BY A STAFF REPORTER
PrHE invitation by the
Dean and Chapter of Canterbury Cathedral to the Catholic Church to celebrate open-air Mass in the Cathedral precincts on July 7 was criticised last week by the Church Society.
The Mass, which is to be celebrated by Archbishop Cowderoy of Southwark, is part of an ambitious programme of celebrations in Canterbury commemorating the 800th anniversary of the death of St. Thomas a Becket.
The Church Society, ,n a statement, said it welcomed the freer atmosphere in the relations now existing between the two Churches and common action on matters of mutual concern.
FAR-REACHING But it was important to remember that wide differences in doctrine. liturgy and practice still existecl. One of the most important concerned the doctrine and practice of the Mass, "The invitation extended by the Dean and Chapter . . . has far-reaching implications. If this were simply an act of ecumenical brotherliness, the specific form of worship and doctrine implied by the Mass is not appropriate, for no doctrine commission or competent authority in the Church of England has approved this specifically Roman doctrine and form of worship.
"However well-intentioned, the Cathedral authorities of Canterbury can only be judged to have exceeded their prerogative."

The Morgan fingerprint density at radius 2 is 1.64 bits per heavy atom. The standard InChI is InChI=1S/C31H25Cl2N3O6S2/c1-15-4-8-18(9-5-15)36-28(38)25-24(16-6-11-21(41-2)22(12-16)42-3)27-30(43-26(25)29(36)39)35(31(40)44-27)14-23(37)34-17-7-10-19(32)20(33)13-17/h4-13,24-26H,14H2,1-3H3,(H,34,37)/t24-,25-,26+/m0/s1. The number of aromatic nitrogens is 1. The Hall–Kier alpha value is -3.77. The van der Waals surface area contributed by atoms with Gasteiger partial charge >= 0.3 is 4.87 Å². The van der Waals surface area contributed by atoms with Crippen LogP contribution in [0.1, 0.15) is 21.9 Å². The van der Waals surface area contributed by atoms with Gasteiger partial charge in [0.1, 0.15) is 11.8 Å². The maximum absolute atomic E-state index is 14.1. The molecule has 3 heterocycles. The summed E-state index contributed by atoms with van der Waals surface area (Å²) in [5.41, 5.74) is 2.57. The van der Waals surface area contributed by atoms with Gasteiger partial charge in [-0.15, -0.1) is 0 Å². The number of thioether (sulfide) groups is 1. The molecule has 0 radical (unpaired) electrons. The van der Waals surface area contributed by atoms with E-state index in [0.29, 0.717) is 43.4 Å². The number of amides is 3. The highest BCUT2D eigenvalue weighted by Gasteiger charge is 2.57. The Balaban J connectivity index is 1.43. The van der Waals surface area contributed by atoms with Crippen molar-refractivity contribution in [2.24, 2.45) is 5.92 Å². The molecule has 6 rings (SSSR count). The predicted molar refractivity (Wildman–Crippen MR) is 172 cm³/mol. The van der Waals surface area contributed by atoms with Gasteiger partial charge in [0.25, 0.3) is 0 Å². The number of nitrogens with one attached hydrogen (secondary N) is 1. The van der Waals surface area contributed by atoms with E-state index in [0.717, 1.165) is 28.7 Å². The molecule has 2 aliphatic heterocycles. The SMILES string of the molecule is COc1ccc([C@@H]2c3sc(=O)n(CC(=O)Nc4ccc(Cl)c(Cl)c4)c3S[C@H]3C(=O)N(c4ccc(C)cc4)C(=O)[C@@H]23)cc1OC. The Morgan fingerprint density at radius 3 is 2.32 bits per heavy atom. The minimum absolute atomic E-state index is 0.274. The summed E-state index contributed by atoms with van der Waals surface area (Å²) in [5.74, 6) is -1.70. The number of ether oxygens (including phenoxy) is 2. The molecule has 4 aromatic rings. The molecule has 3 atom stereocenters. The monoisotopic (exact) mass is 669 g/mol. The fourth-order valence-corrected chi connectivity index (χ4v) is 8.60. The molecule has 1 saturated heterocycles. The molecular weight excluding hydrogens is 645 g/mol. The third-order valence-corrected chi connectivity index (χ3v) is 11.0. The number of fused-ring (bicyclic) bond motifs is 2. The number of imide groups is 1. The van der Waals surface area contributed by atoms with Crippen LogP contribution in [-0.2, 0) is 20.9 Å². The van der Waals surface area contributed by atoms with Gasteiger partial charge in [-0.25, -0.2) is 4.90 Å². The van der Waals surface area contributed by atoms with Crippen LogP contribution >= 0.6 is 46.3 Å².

The Society's statement goes on to say that the association of the Catholic Church with the Becket Festival "raises even more acutely" the historical objections which had already been made to the contemplated canonisation of the 40 English Martyrs. "Many would be prepared to leave these issues as far-off historical events, to be understood in the circumstances of the time.
"SERIOUS DOUBTS" "But the present method of refurbishing their memory, in the light of contemporary Papal assertions of authority, raises serious doubts about the doctrinal seriousness, the ecumenical widom and the proper respect for Anglican opinion generally, that ought to be expected from the cathedral authorities at Canterbury."
The statement is issued over the names of K. M. L. Benson, Society secretary. and J. R. Bourton, chairman of the Society's Council.
The Church Society has Viscount Brentford as its president and was founded in 1950 to defend the doctrine of the Church of England's 39 Articles, contained in the Book of Common Prayer.